Spires in Devil's Canyon

At the Top of the World there is not a whole lot. There are a few old stores with barbed wire in front of them, some houses and trailers off in the scrub brush and trees, and a man selling "low carb" jerkey on the side of the road in front of the "Top of the World" trading post. We were mostly concerned with stopping at the top of the hill, stretching, taking a picture or two and then rocketing back into Superior for a visit to the Circle K. The air up at 4600' was noticeably cooler than the desert below but we had to get back before the inferno known as the valley got into full swing.

Top of the World

Spires in Devil's Canyon

The descent was wonderful until I started to have funky bike wobbles. I have descended probably hundreds of hills at 40+ mph but never had a problem. This morning, I kept thinking it felt like my back tire was flat since it seemed like it was hitting the cracks pretty hard. This led to me tensing up my arms just when I should have been relaxing them at the first sign of shimmy, and before I knew it I had the tacoma narrows bridge wobbling, shimmying, and waving under my butt at 42 mph. We were just entering the tunnel and all I could think about was getting the bike stopped before I did a face plant or the cars behind us ran me over. The bike was shaking all over as I slowed down. It seemed like forever as I did the funky jiggle through the tunnel looking for a place I could crash where I wouldn't get run over. In the end I saved it, much to the relief of Bruce who was behind me. Needless to say I took the rest of the hill slower while I tried to relax my arms so they wouldn't do it again.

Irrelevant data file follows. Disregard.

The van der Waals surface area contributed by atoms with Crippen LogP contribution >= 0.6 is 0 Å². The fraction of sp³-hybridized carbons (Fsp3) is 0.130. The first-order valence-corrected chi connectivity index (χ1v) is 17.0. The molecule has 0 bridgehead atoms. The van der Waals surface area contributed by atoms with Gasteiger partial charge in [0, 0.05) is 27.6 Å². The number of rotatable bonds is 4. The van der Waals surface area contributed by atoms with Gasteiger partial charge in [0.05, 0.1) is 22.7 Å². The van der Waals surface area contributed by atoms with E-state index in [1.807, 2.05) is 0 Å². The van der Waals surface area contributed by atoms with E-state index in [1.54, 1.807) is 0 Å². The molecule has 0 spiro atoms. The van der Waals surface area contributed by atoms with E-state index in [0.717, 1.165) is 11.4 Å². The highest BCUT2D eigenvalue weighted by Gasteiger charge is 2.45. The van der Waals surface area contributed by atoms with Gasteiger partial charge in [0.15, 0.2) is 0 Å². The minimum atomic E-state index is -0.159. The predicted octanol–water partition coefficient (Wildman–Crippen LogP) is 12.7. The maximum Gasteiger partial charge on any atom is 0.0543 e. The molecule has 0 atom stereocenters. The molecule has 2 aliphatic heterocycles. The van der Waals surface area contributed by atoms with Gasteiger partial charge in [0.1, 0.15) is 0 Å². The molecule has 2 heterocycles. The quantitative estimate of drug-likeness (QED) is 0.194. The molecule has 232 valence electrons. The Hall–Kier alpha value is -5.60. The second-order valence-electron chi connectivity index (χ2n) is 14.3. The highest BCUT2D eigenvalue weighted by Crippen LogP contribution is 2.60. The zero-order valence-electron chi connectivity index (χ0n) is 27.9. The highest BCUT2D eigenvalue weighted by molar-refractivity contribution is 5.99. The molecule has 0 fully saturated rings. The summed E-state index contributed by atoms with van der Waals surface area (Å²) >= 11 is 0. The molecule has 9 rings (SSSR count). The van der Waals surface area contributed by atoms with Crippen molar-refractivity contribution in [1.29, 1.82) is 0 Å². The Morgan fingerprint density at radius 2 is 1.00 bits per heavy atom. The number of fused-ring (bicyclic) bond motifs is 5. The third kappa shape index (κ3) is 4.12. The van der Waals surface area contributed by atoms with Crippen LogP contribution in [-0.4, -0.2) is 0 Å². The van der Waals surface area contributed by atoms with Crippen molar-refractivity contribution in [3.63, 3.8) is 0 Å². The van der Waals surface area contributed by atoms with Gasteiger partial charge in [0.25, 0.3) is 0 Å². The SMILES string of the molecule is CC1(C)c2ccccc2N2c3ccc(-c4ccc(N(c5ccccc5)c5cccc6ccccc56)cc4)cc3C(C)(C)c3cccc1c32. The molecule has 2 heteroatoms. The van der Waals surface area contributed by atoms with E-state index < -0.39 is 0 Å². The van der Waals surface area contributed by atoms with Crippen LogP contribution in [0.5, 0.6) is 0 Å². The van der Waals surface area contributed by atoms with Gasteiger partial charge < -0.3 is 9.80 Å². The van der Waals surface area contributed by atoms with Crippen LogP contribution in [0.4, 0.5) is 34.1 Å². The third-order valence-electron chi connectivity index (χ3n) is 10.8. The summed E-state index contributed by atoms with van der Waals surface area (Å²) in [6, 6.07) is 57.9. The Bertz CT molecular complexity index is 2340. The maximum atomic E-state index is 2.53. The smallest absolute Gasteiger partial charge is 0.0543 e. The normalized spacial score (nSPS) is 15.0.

Devil's Canyon

It was starting to get warm down in Superior and pouring the rest of the bottle of water over my head was quite refreshing as it was really cold. It was a quick ride over Gonzales pass. Just before Florence Jct. Bruce hit a wineglass in the road and shattered it. It was quite impressive and I couldn't help but shout Mazeltav! Unfortunately down the road he had a blowout which was probably fallout from that very incident.